Sunday, 11 October 2020

Why you should support these independent bookstores around the world

Multi-hyphenate Jemimah Wei is no stranger to the written word. The writer, travel host, lifestyle blogger, film producer and National Arts Council scholar based in Singapore and New York has been actively pursuing her passion in the literary arts. Among many accomplishments, Wei holds a Master of Fine Arts in Fiction and was recently named a 2020 Felipe De Alba Fellow at Columbia University.

Her work has appeared in various publications, such as SmokeLong Quarterly, X-R-A-Y Literary magazine, Quarterly Literary Review Singapore, and the Math Paper Press anthology “From the Belly of the Cat”. She is currently a columnist for No Contact magazine, hosting an online documentary series The Public Investigator and working on a novel as well as several television projects.

We ask the wordsmith to share some a selection of her favourite indie bookshops around the world that are capable of inviting quiet solitude, propelling thrilling discoveries and encouraging imagination while you enjoy the pleasures of the printed word on a page.

Libreria London
The cosy Libreria in Hanbury Street. Photo: Shutterstock.com

1. Libreria, London

Libreria is one of my favourite bookstores in the world, period. I was first introduced to it by Taiwanese-born, London-based Malaysian author Tash Aw who frequents the store and endorses their impeccable curation of titles. Stepping into Libreria is like entering a mythical, book-lover’s land – no cell phones are allowed and no cups of coffee with your read, they want you to focus on literature and literature alone. They are also a crucial part of the London literary community, hosting weekly literacy classes for migrants before the lockdown and championing diverse writers through their public event. They’ve been significantly impacted by the pandemic, especially since they were adamant about continuing to pay their employees a living wage though their revenues were wiped, so I want to take this chance to amplify their #SaveLibreria campaign.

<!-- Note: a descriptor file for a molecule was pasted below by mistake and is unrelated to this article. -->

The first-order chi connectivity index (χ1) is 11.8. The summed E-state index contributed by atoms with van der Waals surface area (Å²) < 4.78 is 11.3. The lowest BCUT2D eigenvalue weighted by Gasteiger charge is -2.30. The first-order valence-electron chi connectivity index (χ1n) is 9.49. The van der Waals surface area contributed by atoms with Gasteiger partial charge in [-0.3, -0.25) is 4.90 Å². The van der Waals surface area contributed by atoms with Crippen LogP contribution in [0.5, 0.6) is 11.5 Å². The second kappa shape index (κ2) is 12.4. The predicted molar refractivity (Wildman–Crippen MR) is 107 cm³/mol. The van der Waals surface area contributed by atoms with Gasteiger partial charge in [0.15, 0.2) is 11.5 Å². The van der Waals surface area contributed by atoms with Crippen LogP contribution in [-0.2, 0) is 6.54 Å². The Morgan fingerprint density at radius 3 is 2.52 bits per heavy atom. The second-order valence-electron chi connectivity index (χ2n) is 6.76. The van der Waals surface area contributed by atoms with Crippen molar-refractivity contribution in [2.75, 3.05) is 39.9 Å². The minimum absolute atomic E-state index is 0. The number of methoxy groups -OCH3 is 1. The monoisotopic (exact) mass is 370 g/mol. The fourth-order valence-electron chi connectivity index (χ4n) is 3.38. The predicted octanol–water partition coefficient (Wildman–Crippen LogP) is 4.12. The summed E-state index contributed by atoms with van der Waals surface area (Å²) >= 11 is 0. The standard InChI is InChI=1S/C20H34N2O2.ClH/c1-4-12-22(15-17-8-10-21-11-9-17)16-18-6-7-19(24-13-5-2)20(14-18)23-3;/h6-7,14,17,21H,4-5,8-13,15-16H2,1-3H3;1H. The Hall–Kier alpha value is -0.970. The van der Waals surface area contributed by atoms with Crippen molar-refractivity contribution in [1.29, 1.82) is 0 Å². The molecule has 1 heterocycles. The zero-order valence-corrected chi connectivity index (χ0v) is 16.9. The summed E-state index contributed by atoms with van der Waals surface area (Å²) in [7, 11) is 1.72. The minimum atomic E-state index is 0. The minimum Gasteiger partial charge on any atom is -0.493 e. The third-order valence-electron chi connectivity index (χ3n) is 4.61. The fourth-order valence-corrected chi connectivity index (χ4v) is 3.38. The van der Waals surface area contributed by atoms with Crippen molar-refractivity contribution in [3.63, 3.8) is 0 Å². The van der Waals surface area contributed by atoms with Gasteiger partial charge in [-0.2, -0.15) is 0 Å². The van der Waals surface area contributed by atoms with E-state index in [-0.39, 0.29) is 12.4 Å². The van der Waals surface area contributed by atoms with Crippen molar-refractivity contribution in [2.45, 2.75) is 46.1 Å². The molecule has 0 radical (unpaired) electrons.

Jemimah Wei Books Are Magic New York
Wei with her copy of Real Life at Books Are Magic. Photo credit: Jemimah Wei

2. Books Are Magic, New York

Books Are Magic had been on my bucket list ever since before I moved to New York, and for good reason. They’re an independent bookstore in Brooklyn, New York, run by the indomitable Emma Straub, an American novelist whom I heard speak at a New School Publishing Conference and just loved. You can really tell when someone lives and breathes literature, and the outpouring of love for Books Are Magic during the pandemic really highlighted what a supportive community of readers and writers they’ve built. I can’t wait for the day we can all safely gather in-store again, for yet another one of their much beloved author readings that they were so well known for.

Jemimah Wei
Wei at Books Actually with one of their resident cats. Photo: Jemimah Wei

3. Books Actually, Singapore

I couldn’t leave Books Actually off this list! They’re a real cornerstone in the local literary scene in Singapore, and their publishing arm, Math Paper Press, was where my first ever short story was published – in the literary anthology, From the Belly of the Cat, curated by Stephanie Ye. Known for their cosy and quaint atmosphere, they recently shuttered their iconic Yong Siak Street store and pivoted to being a fully online outfit, adapting their business model for the Covid-19 age, but promise to re-open for pop up literary events and readings once it is safe to do so. Gotta love an innovative, forward looking book business.

Please check the establishments’ respective websites for opening hours before visiting, and remember to adhere to safe-distancing measures while out and about.

To learn more about Singapore Airlines flights, visit singaporeair.com. For updates and travel advisories, please visit Ministry of Foreign Affairs’ website. 

SEE ALSO: These are the books you should read from local publishers before the Singapore Writers Festival

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